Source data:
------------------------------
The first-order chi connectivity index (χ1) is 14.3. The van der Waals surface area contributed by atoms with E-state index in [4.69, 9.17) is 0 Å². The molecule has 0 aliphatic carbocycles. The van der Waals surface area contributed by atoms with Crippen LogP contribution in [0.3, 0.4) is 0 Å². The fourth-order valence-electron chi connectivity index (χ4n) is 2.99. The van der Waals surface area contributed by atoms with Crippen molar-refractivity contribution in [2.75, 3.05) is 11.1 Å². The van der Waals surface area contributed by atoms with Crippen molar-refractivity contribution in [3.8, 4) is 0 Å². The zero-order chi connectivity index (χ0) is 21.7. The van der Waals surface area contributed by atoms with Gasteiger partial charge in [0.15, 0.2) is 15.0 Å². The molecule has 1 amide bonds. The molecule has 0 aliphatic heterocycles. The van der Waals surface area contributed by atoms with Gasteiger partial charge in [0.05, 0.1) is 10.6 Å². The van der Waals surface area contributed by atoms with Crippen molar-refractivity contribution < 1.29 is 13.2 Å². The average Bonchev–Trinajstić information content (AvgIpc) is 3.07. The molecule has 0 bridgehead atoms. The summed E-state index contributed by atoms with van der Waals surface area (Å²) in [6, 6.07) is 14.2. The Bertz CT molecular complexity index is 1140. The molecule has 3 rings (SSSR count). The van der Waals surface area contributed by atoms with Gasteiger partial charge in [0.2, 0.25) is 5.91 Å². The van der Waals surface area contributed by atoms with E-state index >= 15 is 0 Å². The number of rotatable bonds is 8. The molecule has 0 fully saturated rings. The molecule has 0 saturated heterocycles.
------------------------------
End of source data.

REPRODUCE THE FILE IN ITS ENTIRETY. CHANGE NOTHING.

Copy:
The first-order chi connectivity index (χ1) is 14.3. The van der Waals surface area contributed by atoms with E-state index in [4.69, 9.17) is 0 Å². The molecule has 0 aliphatic carbocycles. The van der Waals surface area contributed by atoms with Crippen LogP contribution in [0.3, 0.4) is 0 Å². The fourth-order valence-electron chi connectivity index (χ4n) is 2.99. The van der Waals surface area contributed by atoms with Crippen molar-refractivity contribution in [2.75, 3.05) is 11.1 Å². The van der Waals surface area contributed by atoms with Crippen molar-refractivity contribution in [3.8, 4) is 0 Å². The zero-order chi connectivity index (χ0) is 21.7. The van der Waals surface area contributed by atoms with Gasteiger partial charge in [0.15, 0.2) is 15.0 Å². The molecule has 1 amide bonds. The molecule has 0 aliphatic heterocycles. The van der Waals surface area contributed by atoms with Gasteiger partial charge in [0.05, 0.1) is 10.6 Å². The van der Waals surface area contributed by atoms with Crippen molar-refractivity contribution < 1.29 is 13.2 Å². The average Bonchev–Trinajstić information content (AvgIpc) is 3.07. The molecule has 0 bridgehead atoms. The summed E-state index contributed by atoms with van der Waals surface area (Å²) in [6, 6.07) is 14.2. The Bertz CT molecular complexity index is 1140. The molecule has 3 rings (SSSR count). The van der Waals surface area contributed by atoms with Gasteiger partial charge in [0.2, 0.25) is 5.91 Å². The van der Waals surface area contributed by atoms with E-state index >= 15 is 0 Å². The number of rotatable bonds is 8. The molecule has 0 fully saturated rings. The molecule has 0 saturated heterocycles.